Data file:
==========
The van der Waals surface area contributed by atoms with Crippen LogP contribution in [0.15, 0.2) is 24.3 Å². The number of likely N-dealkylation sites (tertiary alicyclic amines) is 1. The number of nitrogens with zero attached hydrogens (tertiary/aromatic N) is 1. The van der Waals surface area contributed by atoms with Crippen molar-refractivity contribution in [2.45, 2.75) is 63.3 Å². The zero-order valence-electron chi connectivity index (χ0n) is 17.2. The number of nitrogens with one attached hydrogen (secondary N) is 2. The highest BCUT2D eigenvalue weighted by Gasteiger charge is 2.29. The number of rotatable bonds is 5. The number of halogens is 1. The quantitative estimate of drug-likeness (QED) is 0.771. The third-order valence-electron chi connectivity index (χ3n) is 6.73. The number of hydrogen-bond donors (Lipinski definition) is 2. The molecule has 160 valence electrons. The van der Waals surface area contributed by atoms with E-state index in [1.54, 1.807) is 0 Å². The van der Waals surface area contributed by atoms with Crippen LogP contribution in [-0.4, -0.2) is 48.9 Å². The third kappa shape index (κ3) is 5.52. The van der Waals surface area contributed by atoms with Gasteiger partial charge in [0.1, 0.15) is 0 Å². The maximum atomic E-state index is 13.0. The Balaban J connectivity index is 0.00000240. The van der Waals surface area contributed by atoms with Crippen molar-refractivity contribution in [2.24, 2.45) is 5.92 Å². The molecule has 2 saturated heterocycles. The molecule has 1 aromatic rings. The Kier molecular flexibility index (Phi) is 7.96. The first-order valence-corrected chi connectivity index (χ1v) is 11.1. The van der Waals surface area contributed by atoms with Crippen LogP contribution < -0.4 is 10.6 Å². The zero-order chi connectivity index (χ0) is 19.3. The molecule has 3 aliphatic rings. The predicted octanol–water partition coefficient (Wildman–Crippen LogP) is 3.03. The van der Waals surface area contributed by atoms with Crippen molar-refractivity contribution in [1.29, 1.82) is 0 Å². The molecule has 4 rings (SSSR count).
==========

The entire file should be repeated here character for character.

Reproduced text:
The van der Waals surface area contributed by atoms with Crippen LogP contribution in [0.15, 0.2) is 24.3 Å². The number of likely N-dealkylation sites (tertiary alicyclic amines) is 1. The number of nitrogens with zero attached hydrogens (tertiary/aromatic N) is 1. The van der Waals surface area contributed by atoms with Crippen molar-refractivity contribution in [2.45, 2.75) is 63.3 Å². The zero-order valence-electron chi connectivity index (χ0n) is 17.2. The number of nitrogens with one attached hydrogen (secondary N) is 2. The highest BCUT2D eigenvalue weighted by Gasteiger charge is 2.29. The number of rotatable bonds is 5. The number of halogens is 1. The quantitative estimate of drug-likeness (QED) is 0.771. The third-order valence-electron chi connectivity index (χ3n) is 6.73. The number of hydrogen-bond donors (Lipinski definition) is 2. The molecule has 160 valence electrons. The van der Waals surface area contributed by atoms with E-state index in [1.54, 1.807) is 0 Å². The van der Waals surface area contributed by atoms with Crippen LogP contribution in [-0.4, -0.2) is 48.9 Å². The third kappa shape index (κ3) is 5.52. The van der Waals surface area contributed by atoms with Gasteiger partial charge in [0.1, 0.15) is 0 Å². The maximum atomic E-state index is 13.0. The Balaban J connectivity index is 0.00000240. The van der Waals surface area contributed by atoms with Crippen molar-refractivity contribution in [2.24, 2.45) is 5.92 Å². The molecule has 2 saturated heterocycles. The molecule has 1 aromatic rings. The Kier molecular flexibility index (Phi) is 7.96. The first-order valence-corrected chi connectivity index (χ1v) is 11.1. The van der Waals surface area contributed by atoms with Crippen LogP contribution < -0.4 is 10.6 Å². The zero-order chi connectivity index (χ0) is 19.3. The molecule has 3 aliphatic rings. The predicted octanol–water partition coefficient (Wildman–Crippen LogP) is 3.03. The van der Waals surface area contributed by atoms with Crippen molar-refractivity contribution in [1.29, 1.82) is 0 Å². The molecule has 4 rings (SSSR count).